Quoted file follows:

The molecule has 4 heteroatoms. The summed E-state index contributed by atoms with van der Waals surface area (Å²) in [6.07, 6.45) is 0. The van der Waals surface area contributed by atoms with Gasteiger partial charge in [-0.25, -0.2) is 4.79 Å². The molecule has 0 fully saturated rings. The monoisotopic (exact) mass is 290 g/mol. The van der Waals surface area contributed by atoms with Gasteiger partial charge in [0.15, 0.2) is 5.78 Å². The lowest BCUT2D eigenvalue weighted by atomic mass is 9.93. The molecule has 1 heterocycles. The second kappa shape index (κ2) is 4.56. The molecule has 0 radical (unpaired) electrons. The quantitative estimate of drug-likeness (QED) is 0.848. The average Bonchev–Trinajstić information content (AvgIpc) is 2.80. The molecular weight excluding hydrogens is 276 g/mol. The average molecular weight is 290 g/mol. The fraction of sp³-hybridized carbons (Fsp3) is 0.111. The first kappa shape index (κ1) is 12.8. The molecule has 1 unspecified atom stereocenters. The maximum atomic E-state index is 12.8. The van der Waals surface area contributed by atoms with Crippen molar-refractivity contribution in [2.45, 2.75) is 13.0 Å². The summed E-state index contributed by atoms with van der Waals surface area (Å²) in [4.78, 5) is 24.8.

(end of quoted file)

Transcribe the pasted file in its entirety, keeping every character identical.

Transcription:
The molecule has 4 heteroatoms. The summed E-state index contributed by atoms with van der Waals surface area (Å²) in [6.07, 6.45) is 0. The van der Waals surface area contributed by atoms with Gasteiger partial charge in [-0.25, -0.2) is 4.79 Å². The molecule has 0 fully saturated rings. The monoisotopic (exact) mass is 290 g/mol. The van der Waals surface area contributed by atoms with Gasteiger partial charge in [0.15, 0.2) is 5.78 Å². The lowest BCUT2D eigenvalue weighted by atomic mass is 9.93. The molecule has 1 heterocycles. The second kappa shape index (κ2) is 4.56. The molecule has 0 radical (unpaired) electrons. The quantitative estimate of drug-likeness (QED) is 0.848. The average Bonchev–Trinajstić information content (AvgIpc) is 2.80. The molecular weight excluding hydrogens is 276 g/mol. The average molecular weight is 290 g/mol. The fraction of sp³-hybridized carbons (Fsp3) is 0.111. The first kappa shape index (κ1) is 12.8. The molecule has 1 unspecified atom stereocenters. The maximum atomic E-state index is 12.8. The van der Waals surface area contributed by atoms with Crippen molar-refractivity contribution in [2.45, 2.75) is 13.0 Å². The summed E-state index contributed by atoms with van der Waals surface area (Å²) in [4.78, 5) is 24.8.